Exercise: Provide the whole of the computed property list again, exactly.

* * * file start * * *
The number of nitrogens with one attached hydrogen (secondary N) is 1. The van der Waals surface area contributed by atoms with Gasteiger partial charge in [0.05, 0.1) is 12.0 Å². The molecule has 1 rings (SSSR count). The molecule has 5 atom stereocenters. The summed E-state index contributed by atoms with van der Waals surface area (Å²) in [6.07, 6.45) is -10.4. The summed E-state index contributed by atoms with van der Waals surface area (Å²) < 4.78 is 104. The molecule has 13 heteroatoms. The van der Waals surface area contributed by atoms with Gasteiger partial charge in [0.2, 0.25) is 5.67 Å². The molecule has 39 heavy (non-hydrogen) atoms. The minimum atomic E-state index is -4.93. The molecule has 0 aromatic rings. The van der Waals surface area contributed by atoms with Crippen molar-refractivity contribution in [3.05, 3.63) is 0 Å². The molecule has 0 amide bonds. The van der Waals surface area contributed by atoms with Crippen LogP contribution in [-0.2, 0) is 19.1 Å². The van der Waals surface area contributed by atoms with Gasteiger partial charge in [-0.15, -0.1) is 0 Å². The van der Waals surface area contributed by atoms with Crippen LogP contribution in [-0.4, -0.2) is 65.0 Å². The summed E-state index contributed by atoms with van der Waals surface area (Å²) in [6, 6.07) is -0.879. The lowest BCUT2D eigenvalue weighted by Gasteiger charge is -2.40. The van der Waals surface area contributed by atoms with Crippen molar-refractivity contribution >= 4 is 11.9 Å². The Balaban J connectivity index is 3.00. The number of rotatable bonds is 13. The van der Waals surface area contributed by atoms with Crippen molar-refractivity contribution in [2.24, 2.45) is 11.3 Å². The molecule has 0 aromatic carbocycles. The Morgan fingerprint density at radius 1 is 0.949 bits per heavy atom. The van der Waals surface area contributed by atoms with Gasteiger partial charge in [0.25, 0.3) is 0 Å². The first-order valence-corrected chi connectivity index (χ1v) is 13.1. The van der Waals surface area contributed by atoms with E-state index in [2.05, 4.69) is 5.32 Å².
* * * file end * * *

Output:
The number of nitrogens with one attached hydrogen (secondary N) is 1. The van der Waals surface area contributed by atoms with Gasteiger partial charge in [0.05, 0.1) is 12.0 Å². The molecule has 1 rings (SSSR count). The molecule has 5 atom stereocenters. The summed E-state index contributed by atoms with van der Waals surface area (Å²) in [6.07, 6.45) is -10.4. The summed E-state index contributed by atoms with van der Waals surface area (Å²) < 4.78 is 104. The molecule has 13 heteroatoms. The van der Waals surface area contributed by atoms with Gasteiger partial charge in [0.2, 0.25) is 5.67 Å². The molecule has 39 heavy (non-hydrogen) atoms. The minimum atomic E-state index is -4.93. The molecule has 0 aromatic rings. The van der Waals surface area contributed by atoms with Crippen molar-refractivity contribution in [3.05, 3.63) is 0 Å². The molecule has 0 amide bonds. The van der Waals surface area contributed by atoms with Crippen LogP contribution in [-0.2, 0) is 19.1 Å². The van der Waals surface area contributed by atoms with Gasteiger partial charge in [-0.15, -0.1) is 0 Å². The van der Waals surface area contributed by atoms with Crippen LogP contribution in [-0.4, -0.2) is 65.0 Å². The summed E-state index contributed by atoms with van der Waals surface area (Å²) in [6, 6.07) is -0.879. The lowest BCUT2D eigenvalue weighted by Gasteiger charge is -2.40. The van der Waals surface area contributed by atoms with Crippen molar-refractivity contribution >= 4 is 11.9 Å². The Balaban J connectivity index is 3.00. The number of rotatable bonds is 13. The van der Waals surface area contributed by atoms with Crippen molar-refractivity contribution in [2.24, 2.45) is 11.3 Å². The molecule has 0 aromatic carbocycles. The Morgan fingerprint density at radius 1 is 0.949 bits per heavy atom. The van der Waals surface area contributed by atoms with Gasteiger partial charge in [0.25, 0.3) is 0 Å². The first-order valence-corrected chi connectivity index (χ1v) is 13.1. The van der Waals surface area contributed by atoms with E-state index in [2.05, 4.69) is 5.32 Å².